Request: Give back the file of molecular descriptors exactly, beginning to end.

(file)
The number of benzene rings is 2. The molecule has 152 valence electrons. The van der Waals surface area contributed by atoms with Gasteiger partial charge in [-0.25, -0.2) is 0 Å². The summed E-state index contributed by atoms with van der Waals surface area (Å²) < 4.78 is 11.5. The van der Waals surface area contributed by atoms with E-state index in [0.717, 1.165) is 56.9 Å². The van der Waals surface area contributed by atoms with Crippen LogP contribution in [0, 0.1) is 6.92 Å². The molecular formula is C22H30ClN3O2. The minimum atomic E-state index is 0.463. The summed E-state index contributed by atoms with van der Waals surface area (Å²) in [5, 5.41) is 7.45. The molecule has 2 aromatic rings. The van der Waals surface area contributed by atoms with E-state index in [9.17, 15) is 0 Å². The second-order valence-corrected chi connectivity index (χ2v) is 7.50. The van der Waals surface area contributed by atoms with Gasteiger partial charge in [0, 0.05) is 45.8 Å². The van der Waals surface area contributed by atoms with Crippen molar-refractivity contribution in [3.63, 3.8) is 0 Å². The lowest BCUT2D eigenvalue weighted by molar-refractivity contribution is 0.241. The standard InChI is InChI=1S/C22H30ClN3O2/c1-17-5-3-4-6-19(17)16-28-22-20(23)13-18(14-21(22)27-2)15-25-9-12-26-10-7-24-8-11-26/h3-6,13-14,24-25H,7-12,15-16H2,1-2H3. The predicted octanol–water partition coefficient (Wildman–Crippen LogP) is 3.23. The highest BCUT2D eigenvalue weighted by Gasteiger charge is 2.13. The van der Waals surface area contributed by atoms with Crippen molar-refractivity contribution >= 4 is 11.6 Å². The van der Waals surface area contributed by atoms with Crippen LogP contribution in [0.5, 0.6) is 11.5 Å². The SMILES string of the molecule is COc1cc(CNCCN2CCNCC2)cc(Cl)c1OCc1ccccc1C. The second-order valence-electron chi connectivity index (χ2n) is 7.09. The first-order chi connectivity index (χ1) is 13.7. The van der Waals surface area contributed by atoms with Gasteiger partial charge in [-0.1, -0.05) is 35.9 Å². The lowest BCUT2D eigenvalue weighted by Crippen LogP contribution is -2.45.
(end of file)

The number of benzene rings is 2. The molecule has 152 valence electrons. The van der Waals surface area contributed by atoms with Gasteiger partial charge in [-0.25, -0.2) is 0 Å². The summed E-state index contributed by atoms with van der Waals surface area (Å²) < 4.78 is 11.5. The van der Waals surface area contributed by atoms with E-state index in [0.717, 1.165) is 56.9 Å². The van der Waals surface area contributed by atoms with Crippen LogP contribution in [0, 0.1) is 6.92 Å². The molecular formula is C22H30ClN3O2. The minimum atomic E-state index is 0.463. The summed E-state index contributed by atoms with van der Waals surface area (Å²) in [5, 5.41) is 7.45. The molecule has 2 aromatic rings. The van der Waals surface area contributed by atoms with E-state index in [9.17, 15) is 0 Å². The second-order valence-corrected chi connectivity index (χ2v) is 7.50. The van der Waals surface area contributed by atoms with Gasteiger partial charge in [0, 0.05) is 45.8 Å². The van der Waals surface area contributed by atoms with Crippen molar-refractivity contribution in [3.63, 3.8) is 0 Å². The lowest BCUT2D eigenvalue weighted by molar-refractivity contribution is 0.241. The standard InChI is InChI=1S/C22H30ClN3O2/c1-17-5-3-4-6-19(17)16-28-22-20(23)13-18(14-21(22)27-2)15-25-9-12-26-10-7-24-8-11-26/h3-6,13-14,24-25H,7-12,15-16H2,1-2H3. The predicted octanol–water partition coefficient (Wildman–Crippen LogP) is 3.23. The highest BCUT2D eigenvalue weighted by Gasteiger charge is 2.13. The van der Waals surface area contributed by atoms with Crippen molar-refractivity contribution >= 4 is 11.6 Å². The van der Waals surface area contributed by atoms with Crippen LogP contribution in [0.5, 0.6) is 11.5 Å². The SMILES string of the molecule is COc1cc(CNCCN2CCNCC2)cc(Cl)c1OCc1ccccc1C. The second-order valence-electron chi connectivity index (χ2n) is 7.09. The first-order chi connectivity index (χ1) is 13.7. The van der Waals surface area contributed by atoms with Gasteiger partial charge in [-0.1, -0.05) is 35.9 Å². The lowest BCUT2D eigenvalue weighted by Crippen LogP contribution is -2.45.